The right hon. Gentleman may be aware that on 10 October I announced the formation of a new adoption and permanence taskforce to help councils achieve a step change in the performance of their adoption services. One of the first visits of the taskforce--last week--was to Peterborough to help the social services authority draw up measures to improve its performance on adoption.

When I met the right hon. Gentleman about a year ago to discuss the situation in Peterborough, he raised particular concerns about recruitment to vacant posts in Peterborough's children's services. Peterborough employs a high number of agency staff, who are very high cost, because of its difficulty in recruiting and retaining permanent staff. That is one of the factors to which the right hon. Gentleman was right to draw attention. He is also right--I am grateful to him for saying this--that my social services inspectors have worked closely with Peterborough on new approaches to recruitment, which have been successful. A new head of service, a new deputy head of service, a newlooked-after children's manager and an intake and assessment manager have been appointed recently. That will all add to the management strength of Peterborough city council.

While those new appointments will strengthen the management arrangements for children's services, work still needs to continue to get in place the required level of social workers and senior practitioners. There is currently a 24 per cent. vacancy level in respect of those posts, and the right. hon. Gentleman and I are concerned about that.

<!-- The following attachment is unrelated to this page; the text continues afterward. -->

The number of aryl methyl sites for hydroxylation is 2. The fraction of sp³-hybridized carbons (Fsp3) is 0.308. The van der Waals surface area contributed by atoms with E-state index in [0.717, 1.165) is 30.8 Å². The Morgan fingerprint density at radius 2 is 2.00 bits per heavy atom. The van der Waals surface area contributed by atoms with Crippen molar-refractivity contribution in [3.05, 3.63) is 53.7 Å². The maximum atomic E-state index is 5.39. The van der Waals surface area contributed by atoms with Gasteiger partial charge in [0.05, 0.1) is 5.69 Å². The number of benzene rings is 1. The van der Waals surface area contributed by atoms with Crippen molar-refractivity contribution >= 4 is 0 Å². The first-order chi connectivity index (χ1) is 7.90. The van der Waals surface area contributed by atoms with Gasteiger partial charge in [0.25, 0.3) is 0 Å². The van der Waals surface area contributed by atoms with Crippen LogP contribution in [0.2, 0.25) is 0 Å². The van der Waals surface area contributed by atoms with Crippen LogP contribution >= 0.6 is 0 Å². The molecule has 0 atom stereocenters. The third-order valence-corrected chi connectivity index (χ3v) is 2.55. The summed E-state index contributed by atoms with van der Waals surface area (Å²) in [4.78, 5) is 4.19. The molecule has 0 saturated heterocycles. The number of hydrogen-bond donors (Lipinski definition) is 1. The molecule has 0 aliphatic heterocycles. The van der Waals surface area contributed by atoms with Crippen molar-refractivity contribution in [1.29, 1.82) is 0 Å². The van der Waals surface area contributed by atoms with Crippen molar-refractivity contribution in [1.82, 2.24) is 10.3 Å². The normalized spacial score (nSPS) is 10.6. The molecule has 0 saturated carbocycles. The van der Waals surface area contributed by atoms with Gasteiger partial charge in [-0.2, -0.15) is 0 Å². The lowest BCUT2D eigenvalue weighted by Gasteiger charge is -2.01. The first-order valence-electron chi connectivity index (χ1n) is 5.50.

The Department is in continuing discussion with the Local Government Association and others about how we can help local government and other organisations to recruit and retain staff in this important area of our welfare services. We are also making an extra £41 million available to councils in order to provide financial support for training social workers from next year. I hope that that will make a difference to the general difficulties that are experienced by some authorities.

13 Dec 2000 : Column 769

The right hon. Gentleman's concerns have been largely about children's social services in Peterborough, and I understand that. It is worth recording, however, that in relation to adult services, Peterborough has no delayed discharges through funding problems, nor any due to home care capacity. Its best value review of home care has led to more of that service being commissioned from the independent sector. Independent sector home care hours have increased by over 2,800 per week, which has brought savings of £390,000 to the local council, which have been deployed into more intensive care packages supporting people at home.

The council has completed a best value review of residential care leading to active consideration about the future of a number of their own directly provided homes. That is linked to proposals to make more use of sheltered accommodation with an anticipated saving next year of around £110,000.

I am pleased to have had the opportunity to outline our improved financial support to Peterborough and to acknowledge the council's positive handling of its problems in recruitment matters, and its strategies to get a better grip of its children's services budget. Peterborough should draw lessons from the improved use of resources in adult services where its early best value review work has had a positive impact. Applying best value strategies to its children's services will be important to its overall efficiency and quality. We shall continue to scrutinise the quality of the council's services through the work of the SSI and the Audit Commission.

The motion having been made after Ten o'clock, and the debate having continued for half an hour, Madam Deputy Speaker adjourned the House without Question put, pursuant to the Standing Order.

Adjourned at fourteen minutes past Eleven o'clock.

Next Section

IndexHome Page